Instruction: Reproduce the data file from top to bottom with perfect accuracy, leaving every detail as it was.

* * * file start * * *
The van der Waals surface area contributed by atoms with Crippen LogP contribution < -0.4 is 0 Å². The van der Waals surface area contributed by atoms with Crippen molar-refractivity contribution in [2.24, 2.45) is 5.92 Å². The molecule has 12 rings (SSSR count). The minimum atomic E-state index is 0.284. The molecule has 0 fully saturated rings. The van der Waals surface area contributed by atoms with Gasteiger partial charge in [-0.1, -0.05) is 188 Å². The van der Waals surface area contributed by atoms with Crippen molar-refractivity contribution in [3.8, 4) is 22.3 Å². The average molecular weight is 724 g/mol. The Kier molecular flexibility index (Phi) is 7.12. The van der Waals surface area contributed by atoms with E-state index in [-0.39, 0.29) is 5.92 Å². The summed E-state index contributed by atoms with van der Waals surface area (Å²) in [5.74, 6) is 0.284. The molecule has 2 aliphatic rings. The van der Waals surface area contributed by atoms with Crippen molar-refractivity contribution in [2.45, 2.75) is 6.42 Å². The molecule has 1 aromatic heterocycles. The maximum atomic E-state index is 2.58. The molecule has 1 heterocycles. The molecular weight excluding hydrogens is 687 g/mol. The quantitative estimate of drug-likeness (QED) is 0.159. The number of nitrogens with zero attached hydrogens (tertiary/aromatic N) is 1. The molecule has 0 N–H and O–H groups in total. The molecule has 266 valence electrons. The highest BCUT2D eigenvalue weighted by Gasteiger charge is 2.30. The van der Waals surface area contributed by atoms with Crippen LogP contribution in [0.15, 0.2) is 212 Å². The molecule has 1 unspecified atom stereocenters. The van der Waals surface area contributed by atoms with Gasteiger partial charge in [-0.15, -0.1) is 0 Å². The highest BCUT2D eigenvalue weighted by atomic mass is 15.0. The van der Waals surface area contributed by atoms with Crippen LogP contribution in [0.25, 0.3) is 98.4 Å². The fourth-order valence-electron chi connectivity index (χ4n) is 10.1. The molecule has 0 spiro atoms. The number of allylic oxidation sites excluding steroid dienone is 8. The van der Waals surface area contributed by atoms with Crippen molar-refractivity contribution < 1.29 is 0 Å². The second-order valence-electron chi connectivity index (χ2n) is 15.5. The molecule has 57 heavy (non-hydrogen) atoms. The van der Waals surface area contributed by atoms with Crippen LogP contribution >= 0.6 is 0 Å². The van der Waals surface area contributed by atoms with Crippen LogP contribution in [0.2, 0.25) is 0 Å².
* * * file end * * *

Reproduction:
The van der Waals surface area contributed by atoms with Crippen LogP contribution < -0.4 is 0 Å². The van der Waals surface area contributed by atoms with Crippen molar-refractivity contribution in [2.24, 2.45) is 5.92 Å². The molecule has 12 rings (SSSR count). The minimum atomic E-state index is 0.284. The molecule has 0 fully saturated rings. The van der Waals surface area contributed by atoms with Gasteiger partial charge in [-0.1, -0.05) is 188 Å². The van der Waals surface area contributed by atoms with Crippen molar-refractivity contribution in [3.8, 4) is 22.3 Å². The average molecular weight is 724 g/mol. The Kier molecular flexibility index (Phi) is 7.12. The van der Waals surface area contributed by atoms with E-state index in [-0.39, 0.29) is 5.92 Å². The summed E-state index contributed by atoms with van der Waals surface area (Å²) in [5.74, 6) is 0.284. The molecule has 2 aliphatic rings. The van der Waals surface area contributed by atoms with Crippen molar-refractivity contribution in [2.45, 2.75) is 6.42 Å². The molecule has 1 aromatic heterocycles. The maximum atomic E-state index is 2.58. The molecule has 1 heterocycles. The molecular weight excluding hydrogens is 687 g/mol. The quantitative estimate of drug-likeness (QED) is 0.159. The number of nitrogens with zero attached hydrogens (tertiary/aromatic N) is 1. The molecule has 0 N–H and O–H groups in total. The molecule has 266 valence electrons. The highest BCUT2D eigenvalue weighted by Gasteiger charge is 2.30. The van der Waals surface area contributed by atoms with Crippen LogP contribution in [0.15, 0.2) is 212 Å². The molecule has 1 unspecified atom stereocenters. The van der Waals surface area contributed by atoms with Gasteiger partial charge in [-0.15, -0.1) is 0 Å². The highest BCUT2D eigenvalue weighted by atomic mass is 15.0. The van der Waals surface area contributed by atoms with Crippen LogP contribution in [0.25, 0.3) is 98.4 Å². The fourth-order valence-electron chi connectivity index (χ4n) is 10.1. The molecule has 0 spiro atoms. The number of allylic oxidation sites excluding steroid dienone is 8. The van der Waals surface area contributed by atoms with Crippen molar-refractivity contribution < 1.29 is 0 Å². The second-order valence-electron chi connectivity index (χ2n) is 15.5. The molecule has 57 heavy (non-hydrogen) atoms. The van der Waals surface area contributed by atoms with Crippen LogP contribution >= 0.6 is 0 Å². The van der Waals surface area contributed by atoms with Crippen LogP contribution in [0.2, 0.25) is 0 Å².